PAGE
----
Mayor Navarro Removes Woods From RR Committee In Favor Of Toro

With a railroad project on tap for completion on Colton’s west side, Mayor Frank Navarro, over the objection of Fifth District Councilman Jack Woods, displaced Woods from the city’s railroad committee, replacing him with First District Councilman David Toro.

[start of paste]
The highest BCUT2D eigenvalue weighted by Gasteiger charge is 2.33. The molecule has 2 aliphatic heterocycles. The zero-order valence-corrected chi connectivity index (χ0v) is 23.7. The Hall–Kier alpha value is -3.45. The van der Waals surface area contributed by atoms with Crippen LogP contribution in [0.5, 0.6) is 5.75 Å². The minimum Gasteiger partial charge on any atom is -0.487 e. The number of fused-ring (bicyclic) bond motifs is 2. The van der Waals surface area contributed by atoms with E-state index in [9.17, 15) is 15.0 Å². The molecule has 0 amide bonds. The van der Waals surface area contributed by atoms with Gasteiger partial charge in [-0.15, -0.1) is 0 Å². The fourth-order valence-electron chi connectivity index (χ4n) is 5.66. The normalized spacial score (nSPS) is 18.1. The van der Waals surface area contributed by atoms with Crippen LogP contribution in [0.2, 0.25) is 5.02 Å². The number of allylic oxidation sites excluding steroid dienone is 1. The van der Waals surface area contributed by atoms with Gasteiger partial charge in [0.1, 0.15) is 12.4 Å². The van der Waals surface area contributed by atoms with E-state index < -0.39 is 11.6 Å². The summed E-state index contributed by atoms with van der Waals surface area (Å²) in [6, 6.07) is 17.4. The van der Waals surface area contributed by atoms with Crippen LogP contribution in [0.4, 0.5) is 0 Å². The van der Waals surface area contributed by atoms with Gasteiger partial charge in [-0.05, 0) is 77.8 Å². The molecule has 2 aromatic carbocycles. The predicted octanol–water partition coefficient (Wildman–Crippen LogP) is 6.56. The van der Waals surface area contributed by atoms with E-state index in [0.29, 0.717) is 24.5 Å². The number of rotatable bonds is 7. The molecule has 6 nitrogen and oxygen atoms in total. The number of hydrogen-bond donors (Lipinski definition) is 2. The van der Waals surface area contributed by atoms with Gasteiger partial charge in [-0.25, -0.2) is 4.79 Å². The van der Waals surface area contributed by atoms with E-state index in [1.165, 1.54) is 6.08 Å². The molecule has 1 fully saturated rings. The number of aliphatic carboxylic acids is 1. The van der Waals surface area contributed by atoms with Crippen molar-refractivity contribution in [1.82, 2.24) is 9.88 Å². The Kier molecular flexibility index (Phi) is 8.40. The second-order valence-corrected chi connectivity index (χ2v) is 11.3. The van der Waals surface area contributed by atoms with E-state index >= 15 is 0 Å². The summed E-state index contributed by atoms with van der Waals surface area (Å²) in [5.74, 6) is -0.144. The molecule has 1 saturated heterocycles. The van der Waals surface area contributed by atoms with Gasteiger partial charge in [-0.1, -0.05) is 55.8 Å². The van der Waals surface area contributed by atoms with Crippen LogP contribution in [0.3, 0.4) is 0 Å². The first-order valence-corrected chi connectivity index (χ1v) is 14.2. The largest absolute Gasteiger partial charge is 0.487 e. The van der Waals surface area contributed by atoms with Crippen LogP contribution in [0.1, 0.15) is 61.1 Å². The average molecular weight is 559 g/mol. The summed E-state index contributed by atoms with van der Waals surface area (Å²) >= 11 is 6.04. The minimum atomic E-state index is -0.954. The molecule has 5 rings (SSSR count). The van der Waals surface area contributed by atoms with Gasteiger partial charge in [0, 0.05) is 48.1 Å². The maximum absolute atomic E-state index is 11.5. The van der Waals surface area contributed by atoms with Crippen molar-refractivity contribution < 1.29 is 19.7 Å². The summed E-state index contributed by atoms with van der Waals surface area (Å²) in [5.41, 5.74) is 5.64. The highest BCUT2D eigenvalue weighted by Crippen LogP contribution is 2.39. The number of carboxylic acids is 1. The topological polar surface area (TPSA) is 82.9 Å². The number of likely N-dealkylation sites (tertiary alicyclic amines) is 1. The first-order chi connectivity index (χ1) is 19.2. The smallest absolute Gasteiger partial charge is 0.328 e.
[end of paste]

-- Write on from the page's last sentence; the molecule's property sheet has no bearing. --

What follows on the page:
Colton, like three other of San Bernardino County’s 24 cities, is a railroad town. It is named after David Colton, who went to work for the Big Four – Leland Stanford, Collis Huntington, Charles Crocker and Mark Hopkins – after their company, the Central Pacific Railroad, constructed the westernmost portion of the first transcontinental railroad, which met the Central Pacific Railroad in Promontory, Utah in 1869. Hoping that he might transform the Big Four into the Big Five and become the fifth member of that exclusive fraternity by managing the Central Pacific’s effort to complete the western expanse of Southern Pacific Railroad, David Colton took on the role of vice president of the Southern Pacific Railroad Company, while he oversaw the construction of the Southern Pacific Railway. Three years before death found him as a consequence of his being thrown from a horse in 1878, he founded the town of Colton in 1875 as a key stop on the Southern Pacific’s route through the valley on its way eastward from Los Angeles. The City of Colton exists, with San Bernardino, Barstow and Needles, as one of the county’s four original railroad towns. A key element of its landscape are the plentiful railroad bridges throughout its 15.32-square mile expanse, several of which were built a century or more ago, and which would cost a billion of today’s dollars to replicate.